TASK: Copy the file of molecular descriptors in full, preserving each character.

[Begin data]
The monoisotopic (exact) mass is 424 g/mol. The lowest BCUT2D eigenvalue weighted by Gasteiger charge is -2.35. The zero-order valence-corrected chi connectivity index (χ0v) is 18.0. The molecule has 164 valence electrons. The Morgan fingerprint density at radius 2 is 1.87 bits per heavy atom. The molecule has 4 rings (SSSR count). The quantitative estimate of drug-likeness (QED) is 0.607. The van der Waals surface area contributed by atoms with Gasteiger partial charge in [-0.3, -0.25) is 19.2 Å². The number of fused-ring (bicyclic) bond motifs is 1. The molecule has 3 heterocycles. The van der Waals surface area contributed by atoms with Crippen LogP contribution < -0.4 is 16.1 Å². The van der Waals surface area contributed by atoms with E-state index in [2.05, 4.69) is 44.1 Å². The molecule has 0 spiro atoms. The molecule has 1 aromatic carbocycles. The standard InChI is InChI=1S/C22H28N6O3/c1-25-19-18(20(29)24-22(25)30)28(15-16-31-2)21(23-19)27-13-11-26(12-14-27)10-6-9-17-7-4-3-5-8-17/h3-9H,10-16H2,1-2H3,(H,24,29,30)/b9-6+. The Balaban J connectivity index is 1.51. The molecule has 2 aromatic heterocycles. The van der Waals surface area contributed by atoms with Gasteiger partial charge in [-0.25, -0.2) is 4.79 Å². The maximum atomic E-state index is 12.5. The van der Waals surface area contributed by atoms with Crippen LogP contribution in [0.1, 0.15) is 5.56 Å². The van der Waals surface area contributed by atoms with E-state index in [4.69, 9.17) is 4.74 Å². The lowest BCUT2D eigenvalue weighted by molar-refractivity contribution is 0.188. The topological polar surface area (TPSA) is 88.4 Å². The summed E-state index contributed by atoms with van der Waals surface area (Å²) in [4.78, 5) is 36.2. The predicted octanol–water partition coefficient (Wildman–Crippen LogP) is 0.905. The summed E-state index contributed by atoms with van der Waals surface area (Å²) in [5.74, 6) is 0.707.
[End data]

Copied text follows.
The monoisotopic (exact) mass is 424 g/mol. The lowest BCUT2D eigenvalue weighted by Gasteiger charge is -2.35. The zero-order valence-corrected chi connectivity index (χ0v) is 18.0. The molecule has 164 valence electrons. The Morgan fingerprint density at radius 2 is 1.87 bits per heavy atom. The molecule has 4 rings (SSSR count). The quantitative estimate of drug-likeness (QED) is 0.607. The van der Waals surface area contributed by atoms with Gasteiger partial charge in [-0.3, -0.25) is 19.2 Å². The number of fused-ring (bicyclic) bond motifs is 1. The molecule has 3 heterocycles. The van der Waals surface area contributed by atoms with Crippen LogP contribution < -0.4 is 16.1 Å². The van der Waals surface area contributed by atoms with E-state index in [2.05, 4.69) is 44.1 Å². The molecule has 0 spiro atoms. The molecule has 1 aromatic carbocycles. The standard InChI is InChI=1S/C22H28N6O3/c1-25-19-18(20(29)24-22(25)30)28(15-16-31-2)21(23-19)27-13-11-26(12-14-27)10-6-9-17-7-4-3-5-8-17/h3-9H,10-16H2,1-2H3,(H,24,29,30)/b9-6+. The Balaban J connectivity index is 1.51. The molecule has 2 aromatic heterocycles. The van der Waals surface area contributed by atoms with Gasteiger partial charge in [-0.25, -0.2) is 4.79 Å². The maximum atomic E-state index is 12.5. The van der Waals surface area contributed by atoms with Crippen LogP contribution in [0.1, 0.15) is 5.56 Å². The van der Waals surface area contributed by atoms with E-state index in [4.69, 9.17) is 4.74 Å². The lowest BCUT2D eigenvalue weighted by molar-refractivity contribution is 0.188. The topological polar surface area (TPSA) is 88.4 Å². The summed E-state index contributed by atoms with van der Waals surface area (Å²) in [4.78, 5) is 36.2. The predicted octanol–water partition coefficient (Wildman–Crippen LogP) is 0.905. The summed E-state index contributed by atoms with van der Waals surface area (Å²) in [5.74, 6) is 0.707.